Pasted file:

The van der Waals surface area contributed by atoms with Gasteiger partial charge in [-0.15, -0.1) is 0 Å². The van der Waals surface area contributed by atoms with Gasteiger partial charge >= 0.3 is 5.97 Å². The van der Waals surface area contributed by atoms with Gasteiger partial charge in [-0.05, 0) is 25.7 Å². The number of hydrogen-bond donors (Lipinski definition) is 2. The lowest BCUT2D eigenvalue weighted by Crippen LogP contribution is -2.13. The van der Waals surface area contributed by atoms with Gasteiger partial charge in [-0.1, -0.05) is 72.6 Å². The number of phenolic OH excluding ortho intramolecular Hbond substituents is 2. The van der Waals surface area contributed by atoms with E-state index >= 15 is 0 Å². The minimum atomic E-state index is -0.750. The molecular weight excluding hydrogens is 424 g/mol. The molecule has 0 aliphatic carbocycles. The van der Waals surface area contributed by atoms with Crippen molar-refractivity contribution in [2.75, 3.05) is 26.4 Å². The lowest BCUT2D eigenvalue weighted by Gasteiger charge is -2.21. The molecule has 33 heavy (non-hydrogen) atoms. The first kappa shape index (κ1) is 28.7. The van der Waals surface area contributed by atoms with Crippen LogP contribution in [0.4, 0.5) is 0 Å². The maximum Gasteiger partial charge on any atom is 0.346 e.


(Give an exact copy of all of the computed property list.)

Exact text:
The van der Waals surface area contributed by atoms with Gasteiger partial charge in [-0.15, -0.1) is 0 Å². The van der Waals surface area contributed by atoms with Gasteiger partial charge >= 0.3 is 5.97 Å². The van der Waals surface area contributed by atoms with Gasteiger partial charge in [-0.05, 0) is 25.7 Å². The number of hydrogen-bond donors (Lipinski definition) is 2. The lowest BCUT2D eigenvalue weighted by Crippen LogP contribution is -2.13. The van der Waals surface area contributed by atoms with Gasteiger partial charge in [-0.1, -0.05) is 72.6 Å². The number of phenolic OH excluding ortho intramolecular Hbond substituents is 2. The van der Waals surface area contributed by atoms with E-state index >= 15 is 0 Å². The minimum atomic E-state index is -0.750. The molecular weight excluding hydrogens is 424 g/mol. The molecule has 0 aliphatic carbocycles. The van der Waals surface area contributed by atoms with Crippen molar-refractivity contribution in [2.75, 3.05) is 26.4 Å². The lowest BCUT2D eigenvalue weighted by Gasteiger charge is -2.21. The molecule has 33 heavy (non-hydrogen) atoms. The first kappa shape index (κ1) is 28.7. The van der Waals surface area contributed by atoms with Crippen LogP contribution in [0.4, 0.5) is 0 Å². The maximum Gasteiger partial charge on any atom is 0.346 e.